High yield exogenous protein HPL production in the Bombyx mori silk gland provides novel insight into recombinant expression systems

Abstract

The silk gland of Bombyx mori (BmSG) has gained significant attention by dint of superior synthesis and secretion of proteins. However, the application of BmSG bioreactor is still a controversial issue because of low yields of recombinant proteins. Here, a 3057 bp full-length coding sequence of Hpl was designed and transformed into the silkworm genome and then the mutant (Hpl/Hpl) with specific expression of Hpl in posterior BmSG (BmPSG) was obtained. In the mutants, the transcription level of Fib-L and P25 and corresponding encoding proteins, did not decrease. However, the mRNA level of Fib-H was reduced by 71.1% and Fib-H protein in the secreted fibroin was decreased from 91.86% to 71.01%. The mRNA level of Hpl was 0.73% and 0.74% of Fib-H and Fib-L, respectively, while HPL protein accounted for 18.85% of fibroin and 15.46% of the total amount of secreted silk protein. The exogenous protein was therefore very efficiently translated and secreted. Further analysis of differentially expressed gene (DEG) was carried out in the BmPSG cells and 891 DEGs were detected, of which 208 genes were related to protein metabolism. Reduced expression of endogenous silk proteins in the BmPSG could effectively improve the production efficiency of recombinant exogenous proteins.

Introduction

Bombyx mori is the main target insect of human domestication and feeding selection in China, India, Uzbekistan, Thailand and Brazil and the sericulture industry utilizes silkworms for the efficient production of silk proteins as an important economic source for more than 30 million households. The silk gland of Bombyx mori (BmSG) is a highly specialized organ that has an excellent ability to synthesize and secrete proteins. At the larval stage, the weight of the BmSG increases rapidly by 15,0000 times in 3.5 weeks, while almost pure proteins are synthesized and secreted, accounting for up to 25% of the body weight. A BmSG synthesizes 6 × 109 silk fibroin proteins per second, which is more than 60 times faster than the rate of a human liver cell synthesizing serum albumin1,2.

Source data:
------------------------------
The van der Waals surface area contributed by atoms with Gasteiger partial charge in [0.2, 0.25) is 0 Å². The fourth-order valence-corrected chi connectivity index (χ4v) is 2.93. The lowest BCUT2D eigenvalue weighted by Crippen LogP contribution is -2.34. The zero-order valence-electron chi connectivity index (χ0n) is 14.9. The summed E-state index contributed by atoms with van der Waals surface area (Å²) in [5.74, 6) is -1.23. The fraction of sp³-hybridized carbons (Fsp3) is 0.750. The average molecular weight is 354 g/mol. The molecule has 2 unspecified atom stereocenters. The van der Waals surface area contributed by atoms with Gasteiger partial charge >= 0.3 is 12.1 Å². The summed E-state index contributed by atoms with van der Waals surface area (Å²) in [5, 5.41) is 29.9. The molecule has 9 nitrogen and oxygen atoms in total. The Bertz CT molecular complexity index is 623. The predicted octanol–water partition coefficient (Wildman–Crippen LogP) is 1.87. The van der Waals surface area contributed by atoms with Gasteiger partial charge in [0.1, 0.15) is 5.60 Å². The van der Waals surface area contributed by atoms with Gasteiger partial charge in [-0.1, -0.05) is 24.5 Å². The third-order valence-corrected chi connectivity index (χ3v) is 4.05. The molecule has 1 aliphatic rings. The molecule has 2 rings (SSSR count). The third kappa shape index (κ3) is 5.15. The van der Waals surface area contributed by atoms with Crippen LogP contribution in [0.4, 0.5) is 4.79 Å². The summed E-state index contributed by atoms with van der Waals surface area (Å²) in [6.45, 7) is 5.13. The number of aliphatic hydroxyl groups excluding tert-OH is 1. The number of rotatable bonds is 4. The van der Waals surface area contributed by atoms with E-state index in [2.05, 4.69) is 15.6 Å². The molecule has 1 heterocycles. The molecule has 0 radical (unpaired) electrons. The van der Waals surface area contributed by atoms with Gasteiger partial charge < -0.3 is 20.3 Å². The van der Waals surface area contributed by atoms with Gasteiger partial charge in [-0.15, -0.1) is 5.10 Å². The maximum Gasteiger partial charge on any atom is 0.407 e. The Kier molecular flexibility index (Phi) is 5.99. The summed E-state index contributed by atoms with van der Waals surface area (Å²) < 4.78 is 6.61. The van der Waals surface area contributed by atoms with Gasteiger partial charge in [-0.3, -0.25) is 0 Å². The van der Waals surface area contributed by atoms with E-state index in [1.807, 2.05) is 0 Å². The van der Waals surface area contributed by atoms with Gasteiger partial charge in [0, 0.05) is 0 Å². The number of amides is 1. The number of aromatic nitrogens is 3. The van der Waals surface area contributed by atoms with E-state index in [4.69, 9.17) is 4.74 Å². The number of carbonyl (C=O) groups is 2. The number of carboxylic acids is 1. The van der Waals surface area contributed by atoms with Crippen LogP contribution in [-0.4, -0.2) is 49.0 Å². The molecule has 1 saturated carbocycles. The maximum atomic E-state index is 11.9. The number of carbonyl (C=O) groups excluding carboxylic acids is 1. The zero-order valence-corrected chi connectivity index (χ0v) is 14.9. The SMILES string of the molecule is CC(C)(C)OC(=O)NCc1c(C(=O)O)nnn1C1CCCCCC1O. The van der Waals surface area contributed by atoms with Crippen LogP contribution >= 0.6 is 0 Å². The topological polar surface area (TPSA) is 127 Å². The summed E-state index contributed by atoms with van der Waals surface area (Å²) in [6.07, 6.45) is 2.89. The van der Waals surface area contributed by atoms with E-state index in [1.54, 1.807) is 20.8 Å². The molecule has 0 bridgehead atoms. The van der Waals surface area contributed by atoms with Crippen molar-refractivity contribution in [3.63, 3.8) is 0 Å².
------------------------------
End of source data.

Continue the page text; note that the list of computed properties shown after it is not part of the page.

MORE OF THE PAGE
Although BmSG was not recognized as a major recombinant protein production platform3,4,5, it could be the perfect host system for exogenous protein production because transgenic silkworms can be efficiently produced using piggyBac vectors6,7, recombinant protein production can be targeted to the BmSG with tissue specific promoters8,9,10,11,12,13 and the BmSG is naturally equipped to assemble exogenous proteins into secreted silk proteins14. Previous reports demonstrated the production of collagen9,15,16, human pharmaceutical proteins17,18,19,20,21 and other proteins11,22,23 in BmSG.

Many studies using transgenic silk glands as recombinant protein production systems have encountered problems of low efficiency expression and secretion of exogenous proteins (see Supplementary Table S1 online)24,25,26,27,28,29,30,31,32,33,34,35,36,37,38,39. Even though the most powerful promoter of the fibroin heavy chain was used, the ratio of recombinant protein to endogenous proteins never exceeded 15%37,40. Although introduction of three or more foreign genes into the silkworm genome21, combinations of enhancers (hr3/IE1)16 and the improvement of strategies for vector construction33 have significantly increased the expression of fusion proteins, the expression levels of exogenous proteins was less than the expression of silk proteins. A popular explanation is that the BmSG has been already highly adapted to silk protein synthesis during the specialization process, but the ability of synthesizing other endogenous and exogenous proteins has significantly degenerated.